We are hearing a lot about social distancing at the moment. Like most countries in the world we are in the grip of the virus known as COVID-19. The latest variant of the Coronavirus strain somehow passed from animal to human and is spreading, relentlessly, across the globe.
One of the ways we can try to control the spread of infection is to establish and maintain a distance between us. The recommendation is 2 metres. This stipulation of how much space there should be between me and you reminded me of something I read about recently called The Headless Way. According to its founder, Douglas Harding, this is a means by which we are capable of seeing our real selves. His suggestion is that humans take on a different appearance, depending on the distance at which the observer is from the subject.
Generally we see each other at about the same distance as we’re are now being urged keep between us. This is how we maintain a particular, identifiable, appearance but if you were to zoom out that would alter and we would blend into our surroundings and appear to be something else entirely. Zoom out even farther and we end up looking like a planet. Alternatively if you were to zoom in you might be able to discern a patch of skin and then if you had the capability to go beyond the barrier of flesh you would see other matter until you eventually just see cells. Harding’s suggestion is that if we practice his Headless Way we can train our minds to enable us to see this hidden level right down to our very core. Incidentally, the word ‘headless’ is used because Harding also argues that as we are unable to see our own head we therefore don’t have one and the space where we have been conditioned to think our head should be is actually filled with everything in the world.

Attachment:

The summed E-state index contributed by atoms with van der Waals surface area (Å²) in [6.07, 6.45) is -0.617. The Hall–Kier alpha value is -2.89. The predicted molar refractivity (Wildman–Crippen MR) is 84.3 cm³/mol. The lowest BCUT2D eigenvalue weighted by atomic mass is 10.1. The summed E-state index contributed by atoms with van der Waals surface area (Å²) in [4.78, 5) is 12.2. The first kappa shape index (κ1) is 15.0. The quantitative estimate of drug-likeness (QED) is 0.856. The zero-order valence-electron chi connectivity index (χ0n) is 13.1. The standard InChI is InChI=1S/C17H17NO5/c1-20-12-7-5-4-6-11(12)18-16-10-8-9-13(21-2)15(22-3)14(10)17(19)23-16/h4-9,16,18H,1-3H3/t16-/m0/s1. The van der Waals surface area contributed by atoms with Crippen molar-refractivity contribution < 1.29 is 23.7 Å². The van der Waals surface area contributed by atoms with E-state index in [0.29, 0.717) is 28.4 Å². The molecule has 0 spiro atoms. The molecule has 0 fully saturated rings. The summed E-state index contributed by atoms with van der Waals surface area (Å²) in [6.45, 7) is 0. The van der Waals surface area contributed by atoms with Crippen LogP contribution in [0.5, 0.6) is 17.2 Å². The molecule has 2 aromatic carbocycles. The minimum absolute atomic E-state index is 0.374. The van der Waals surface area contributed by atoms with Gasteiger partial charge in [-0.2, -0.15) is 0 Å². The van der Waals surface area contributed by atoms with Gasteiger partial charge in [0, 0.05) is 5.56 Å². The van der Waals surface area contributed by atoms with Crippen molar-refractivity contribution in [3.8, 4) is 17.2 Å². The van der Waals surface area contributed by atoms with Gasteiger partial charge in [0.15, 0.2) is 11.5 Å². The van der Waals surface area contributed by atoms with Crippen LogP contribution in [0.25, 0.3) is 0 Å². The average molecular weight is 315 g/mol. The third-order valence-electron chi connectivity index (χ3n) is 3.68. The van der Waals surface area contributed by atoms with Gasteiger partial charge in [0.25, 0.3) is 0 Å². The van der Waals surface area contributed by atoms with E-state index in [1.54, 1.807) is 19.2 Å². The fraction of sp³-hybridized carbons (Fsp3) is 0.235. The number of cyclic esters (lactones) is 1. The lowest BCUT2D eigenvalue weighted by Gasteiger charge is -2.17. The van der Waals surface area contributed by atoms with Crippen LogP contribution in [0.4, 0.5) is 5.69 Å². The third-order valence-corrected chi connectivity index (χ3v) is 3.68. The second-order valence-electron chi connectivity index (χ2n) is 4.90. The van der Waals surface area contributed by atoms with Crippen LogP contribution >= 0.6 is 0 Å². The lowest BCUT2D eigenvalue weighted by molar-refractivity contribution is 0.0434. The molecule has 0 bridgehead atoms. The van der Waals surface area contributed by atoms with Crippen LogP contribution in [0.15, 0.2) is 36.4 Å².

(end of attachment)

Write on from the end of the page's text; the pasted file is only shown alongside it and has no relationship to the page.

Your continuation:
In an increasing number of the worlds population were we to zoom in to look at them on a cellular level we would see the dreaded COVID-19 at work. This particular nasty and ridiculously contagious virus gets into its victims and can cause pneumonia across their entire lungs. Normally if you get pneumonia it will affect an area of one of your lungs and as long as you can get some treatment you will more than likely survive. This broader spread of viral infection is one explanation for the unusually high mortality, or case fatality, rate (CFR) associated with the current pandemic. The impact that the disease is having across the globe, however, with the virtual shutdown of so many major cities is producing an intriguing effect on the planet. If we zoom out to satellite level we can see that the air quality in those cities is actually improving.
That is quite a contrasting view of what is going on right now. Time, of course, will introduce its own unique perspective on events of today and there will be considered discussion and thought in attempting to understand them and prevent their repeat. But that is for a future we cannot foresee.
Today we must stand apart from each other but we must also come together in our determination to fight this unseen enemy, literally, within us and without us.
At the distance prescribed we will appear the way we ‘normally’ do to one another but some of us will be far from normal inside. The air in the gap will appear to be the same but it is actually improving along with our chances of survival.
Never has the space between us been so significant and so important as it is now.